I started my weight loss journey in November of 2015. I had recently had a baby, and back surgery, and knew that it was time to get my body as healthy as it could be. I felt completely broken, not just on the outside, but on the inside, too.
When I walked into Weight Watchers that November I told myself I couldn’t quit.
I wasn’t allowing myself to give up again, and there was no time limit on my journey. It didn’t matter how long it took, I was in it this time for the long haul and no matter what.
My “why” was greater than it had ever been.
Fast forward to August of 2017. I’ve been a Weight Watchers member (this time) for 643 days. (Yes, I had to look that number up 😉 ) There have been a lot of days that this journey has been easy. It’s been easy to make good choices, and get my workout in, and drink my water… yada yada yada. But, there have also been a lot of really difficult days during this time, too. This past week was one of those times.
We sent our oldest son to kindergarten this week and he’s struggling at drop off. He’s terrified of not finding his class so I’m dropping him off in tears on the sidewalk inside and watching him walk in with tears streaming down his cheeks and a teacher holding his hand. This week has been so emotionally draining, and to be honest, I wasn’t really prepared for it.
I knew I’d struggle, but didn’t think he would, and that’s added a whole new level of struggle for me.
I had to practice a lot of intuitive eating this week and remind myself that bingeing was not going to make this any less difficult, in fact, it would make me feel worse. I needed to feel the emotions instead of shoving them down with food. I wasn’t perfect, I had some moments that I let myself indulge, but I didn’t let myself feel disappointment or regret about it.
There is a difference in indulging and bingeing.
Indulging is enjoying the food, and having a clear mind about it with no guilt afterwards. Bingeing is using food as a drug to avoid “feeling” an emotion that makes you feel uncomfortable. There is a difference. There shouldn’t be guilt about indulging, in my opinion.
It’s ok to indulge, but bingeing is another monster.
Mid-week I started to feel frustrated that the week wasn’t going the way I’d like, and I’d most likely see a gain on the scale at my Saturday morning weigh in. That’s when I laced up my shoes, and got outside. I went on a walk and unplugged.
On that walk I forgave myself for any negativity I was feeling about how the week was going and allowed myself to accept this week as it was. Sometimes this journey is accepting yourself exactly as you are and accepting the circumstances that you cannot change. Sometimes that means the scale isn’t going to move, or it’s going to go in the wrong direction. THAT’S OK.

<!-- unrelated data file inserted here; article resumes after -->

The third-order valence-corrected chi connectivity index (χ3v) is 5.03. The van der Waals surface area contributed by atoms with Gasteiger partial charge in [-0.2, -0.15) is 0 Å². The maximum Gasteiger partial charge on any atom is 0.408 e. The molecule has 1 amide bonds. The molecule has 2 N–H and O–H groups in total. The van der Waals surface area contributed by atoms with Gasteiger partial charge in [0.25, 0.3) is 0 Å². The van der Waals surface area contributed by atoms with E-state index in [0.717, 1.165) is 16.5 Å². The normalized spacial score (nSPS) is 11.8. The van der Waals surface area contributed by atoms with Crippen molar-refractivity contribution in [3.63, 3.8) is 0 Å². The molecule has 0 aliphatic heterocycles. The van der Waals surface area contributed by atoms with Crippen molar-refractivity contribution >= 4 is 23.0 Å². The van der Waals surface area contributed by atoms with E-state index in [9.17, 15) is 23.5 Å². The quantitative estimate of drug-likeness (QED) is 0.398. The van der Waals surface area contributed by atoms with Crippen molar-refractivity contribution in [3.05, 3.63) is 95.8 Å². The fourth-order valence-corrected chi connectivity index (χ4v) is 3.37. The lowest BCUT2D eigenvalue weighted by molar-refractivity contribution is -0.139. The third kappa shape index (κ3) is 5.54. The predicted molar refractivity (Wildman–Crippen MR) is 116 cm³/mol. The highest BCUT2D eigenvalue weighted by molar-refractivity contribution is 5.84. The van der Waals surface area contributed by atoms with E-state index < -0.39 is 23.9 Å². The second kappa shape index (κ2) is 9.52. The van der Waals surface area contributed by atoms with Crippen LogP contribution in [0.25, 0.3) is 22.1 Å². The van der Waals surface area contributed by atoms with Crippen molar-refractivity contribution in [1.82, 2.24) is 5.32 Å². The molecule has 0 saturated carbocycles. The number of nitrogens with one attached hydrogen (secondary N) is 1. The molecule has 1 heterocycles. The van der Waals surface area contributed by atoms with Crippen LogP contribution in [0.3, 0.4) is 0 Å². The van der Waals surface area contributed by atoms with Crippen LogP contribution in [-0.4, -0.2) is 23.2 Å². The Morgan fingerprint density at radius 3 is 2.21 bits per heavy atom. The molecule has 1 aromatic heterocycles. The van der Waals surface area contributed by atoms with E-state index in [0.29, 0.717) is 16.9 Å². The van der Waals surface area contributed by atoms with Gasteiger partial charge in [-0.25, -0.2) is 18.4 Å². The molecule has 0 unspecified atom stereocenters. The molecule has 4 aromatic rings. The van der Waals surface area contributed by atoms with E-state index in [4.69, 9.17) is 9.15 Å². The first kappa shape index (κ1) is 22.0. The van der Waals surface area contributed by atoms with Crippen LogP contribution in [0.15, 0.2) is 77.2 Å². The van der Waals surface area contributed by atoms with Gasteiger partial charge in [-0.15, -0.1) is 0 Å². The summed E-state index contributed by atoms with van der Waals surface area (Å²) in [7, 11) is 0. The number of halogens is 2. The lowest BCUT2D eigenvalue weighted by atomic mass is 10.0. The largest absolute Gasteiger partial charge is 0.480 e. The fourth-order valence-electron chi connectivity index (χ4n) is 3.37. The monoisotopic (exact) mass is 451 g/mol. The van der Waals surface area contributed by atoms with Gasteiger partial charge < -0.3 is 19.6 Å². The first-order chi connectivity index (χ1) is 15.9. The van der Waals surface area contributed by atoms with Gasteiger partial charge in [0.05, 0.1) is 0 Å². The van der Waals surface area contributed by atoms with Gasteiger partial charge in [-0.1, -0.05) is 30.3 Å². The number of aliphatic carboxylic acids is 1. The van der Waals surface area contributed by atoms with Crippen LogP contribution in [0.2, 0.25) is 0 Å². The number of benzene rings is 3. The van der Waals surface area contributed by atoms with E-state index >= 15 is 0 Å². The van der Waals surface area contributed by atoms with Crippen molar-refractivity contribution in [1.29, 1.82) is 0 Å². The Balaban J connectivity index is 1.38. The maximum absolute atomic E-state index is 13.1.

This journey of 643 days has not been full of perfectly on plan days.
This journey has had many bumps and bruises.
I know there are more to come.
That’s the real lesson here, embracing the imperfections that are inevitable.
I have not failed until I quit. And, you won’t see me quit.
Part of embracing your beautifully broken journey is accepting that this journey will not be perfect. It’s not perfect for anyone. If you are seeking perfection, you are going to be disappointed in yourself often. We are human. We are not perfect, that’s the job of Jesus.
Our lives are filled with circumstances out of our control and we need to learn to do our best when those situations arise, and when we don’t do as well as we would have liked, we need to learn to offer ourselves grace for the journey.
I showed up at my meeting this morning knowing the scale was going up. I took it as information, and nothing more.
The scale does not define me any longer. I am not that number.
This week, I was a first time kindergarten Mom who put her heart and soul into her son, and my weight loss journey took a back seat. That doesn’t make me a failure. That makes me a success because when I walked through those doors and committed to a healthier life 643 days ago, that meant staying true to that promise through the good days, and the bad days. That meant making healthy choices as often as I can, and when I fall short, forgiving myself and moving on. That meant I won’t allow myself to ever give up again, because I am worth the work and I am worth living a life where I have found freedom from food.
I am no longer a girl who bases her value on the number on the scale.
I am no longer a girl who puts so much pressure on herself she constantly feels suffocated.
I am worth more than that.
You are, too.